Sanders urges Medicare for All to end ‘completely broken’ healthcare system
Senator Bernie Sanders, I-Vt., speaks at a press conference in front of the US Capitol May 4 in Washington, DC
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For many Americans, a medical emergency can create a financial crisis due to the high cost of healthcare in the United States
This week Senator Bernie Sanders, I-Vt., renews his push for a new approach – Medicare for All – that he touted as a presidential candidate.
“The current healthcare system in the United States is completely broken,” Sanders said Tuesday at an event on Capitol Hill.
“It’s completely dysfunctional and utterly cruel,” he said.
With the support of Democratic Rep. Pramila Jayapal of Washington and Debbie Dingell of Michigan, lawmakers plan to re-introduce a bill called the Medicare for All Act of 2023 in both the House and Senate on Wednesday.
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In the House of Representatives, the proposal will have 112 co-sponsors, more than ever when the bill was introduced, Jayapal noted, though there were fewer Democratic seats than the previous Congress.
Medicare for All would create a payer program that would allow a source to collect all health care fees and pay for all health care costs.
“It is long overdue that we end the international embarrassment that the United States is the only major country on earth that does not guarantee health care to its entire population,” Sanders said. “Now is the time for a Medicare-for-All single-payer program.”
Some patients cannot currently afford the treatment
Research shows that many Americans are burdened with high healthcare costs.
Almost one in ten adults, or about 23 million people, has medical debt. Research by KFF found last year. About 11 million people owe more than $2,000 and 3 million people more than $10,000, the independent health policy research provider found.
Some families have filed for bankruptcy, Sanders noted, after serious illnesses, such as cancer or heart disease, left them with unsustainable hospital bills.
The inequalities tend to affect low-income, minority and immigrant communities, Nancy Hagans — who has worked as a critical care nurse in Brooklyn, New York, for over 35 years — said during Tuesday’s event on Capitol Hill.
During her career, Hagans said she saw patients not getting the care they needed because they didn’t have health insurance or because they couldn’t afford the high deductibles or co-payments. Others are being forced to choose between taking their medication or putting food on the table for their children, she said.
“Our current system discriminates against your ability to pay, what type of job you have, or whether you have a job at all,” said Hagans, who currently serves on the Council of Presidents of National Nurses United and president of the New York State Association of Nurses.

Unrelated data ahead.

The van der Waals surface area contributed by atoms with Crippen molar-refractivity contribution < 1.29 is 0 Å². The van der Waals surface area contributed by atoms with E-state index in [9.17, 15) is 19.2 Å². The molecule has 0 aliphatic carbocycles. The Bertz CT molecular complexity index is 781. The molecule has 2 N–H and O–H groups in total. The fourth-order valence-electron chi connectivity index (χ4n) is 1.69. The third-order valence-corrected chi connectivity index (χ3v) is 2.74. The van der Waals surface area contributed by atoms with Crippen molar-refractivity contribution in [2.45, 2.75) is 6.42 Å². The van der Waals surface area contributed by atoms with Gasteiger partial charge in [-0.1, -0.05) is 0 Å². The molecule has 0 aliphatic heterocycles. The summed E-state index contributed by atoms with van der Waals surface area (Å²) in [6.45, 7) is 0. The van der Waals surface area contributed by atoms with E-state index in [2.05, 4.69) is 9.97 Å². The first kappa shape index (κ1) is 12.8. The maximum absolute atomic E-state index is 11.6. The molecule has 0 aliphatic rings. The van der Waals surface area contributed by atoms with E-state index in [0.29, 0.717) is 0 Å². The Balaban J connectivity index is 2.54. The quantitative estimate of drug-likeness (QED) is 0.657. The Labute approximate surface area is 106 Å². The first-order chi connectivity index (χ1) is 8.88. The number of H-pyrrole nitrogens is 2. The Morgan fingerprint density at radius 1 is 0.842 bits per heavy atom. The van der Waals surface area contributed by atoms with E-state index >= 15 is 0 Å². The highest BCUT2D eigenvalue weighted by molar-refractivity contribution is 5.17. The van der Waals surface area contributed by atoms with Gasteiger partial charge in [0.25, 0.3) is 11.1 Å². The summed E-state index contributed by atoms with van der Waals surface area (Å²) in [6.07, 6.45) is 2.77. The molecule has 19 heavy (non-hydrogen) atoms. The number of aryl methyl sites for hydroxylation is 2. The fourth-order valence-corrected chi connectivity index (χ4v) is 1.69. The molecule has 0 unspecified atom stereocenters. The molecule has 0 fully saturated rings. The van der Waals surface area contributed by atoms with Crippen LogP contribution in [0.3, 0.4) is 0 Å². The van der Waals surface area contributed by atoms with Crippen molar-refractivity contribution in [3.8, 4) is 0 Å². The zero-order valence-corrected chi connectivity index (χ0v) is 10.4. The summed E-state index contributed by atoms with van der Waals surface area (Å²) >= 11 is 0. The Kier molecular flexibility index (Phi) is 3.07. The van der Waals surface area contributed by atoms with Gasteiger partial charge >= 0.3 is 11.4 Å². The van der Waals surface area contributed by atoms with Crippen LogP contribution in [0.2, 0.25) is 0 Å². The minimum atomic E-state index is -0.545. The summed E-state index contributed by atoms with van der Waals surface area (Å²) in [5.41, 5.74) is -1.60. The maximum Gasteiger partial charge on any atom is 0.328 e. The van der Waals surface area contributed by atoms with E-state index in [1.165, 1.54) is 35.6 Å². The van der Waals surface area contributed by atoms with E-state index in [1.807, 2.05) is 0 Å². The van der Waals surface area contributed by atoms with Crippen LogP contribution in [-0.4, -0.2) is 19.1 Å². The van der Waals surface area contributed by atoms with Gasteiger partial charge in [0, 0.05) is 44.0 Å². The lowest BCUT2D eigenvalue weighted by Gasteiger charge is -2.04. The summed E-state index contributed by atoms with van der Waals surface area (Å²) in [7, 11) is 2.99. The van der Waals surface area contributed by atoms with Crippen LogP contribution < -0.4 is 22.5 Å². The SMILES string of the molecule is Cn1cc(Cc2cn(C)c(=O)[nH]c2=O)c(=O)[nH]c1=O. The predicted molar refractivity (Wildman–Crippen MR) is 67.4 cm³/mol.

“Why don’t we have Medicare for All?”
Sanders has demanded comprehensive healthcare without networks, bonuses, deductibles, co-payments or surprise bills.
He has also called for Medicare coverage to be expanded to include areas such as dentistry, hearing, vision, mental health and substance abuse treatment, inpatient and outpatient services, and long-term home and community care.
Sanders also wants to limit the amount patients pay for prescription drugs.
A protester at the 2022 March for Medicare for All in Washington, DC
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Many people tend to ask, “Why don’t we have Medicare for everyone?” noted John Holahan, fellow at the Urban Institute’s Health Policy Center.
But the answer isn’t that simple, he said.
“They really want a system where everyone is included and everything is free and providers get Medicare rates,” Holahan said. “Current Medicare looks very different than what they’re talking about.”
Getting the economy up and running could also be difficult, according to Holahan.
Medicare rates are lower than what private insurers pay. If these rates were applied across the board, there would be savings for both patients and employers. However, it would also lead to significant income losses for doctors and service providers and reduced revenues for hospitals.
And the tax increases that may be required to implement such a health care system could make it a non-starter politically, Holahan said.
Another alternative could be to create a public option that would allow workers to choose between state and private plans, he said. According to Holahan, the introduction of tariff controls for hospitals or prescription drugs would also be “great progress”.
https://www.cnbc.com/2023/05/17/sanders-pushes-medicare-for-all-to-end-totally-broken-health-system.html Sanders urges Medicare for All to end ‘completely broken’ healthcare system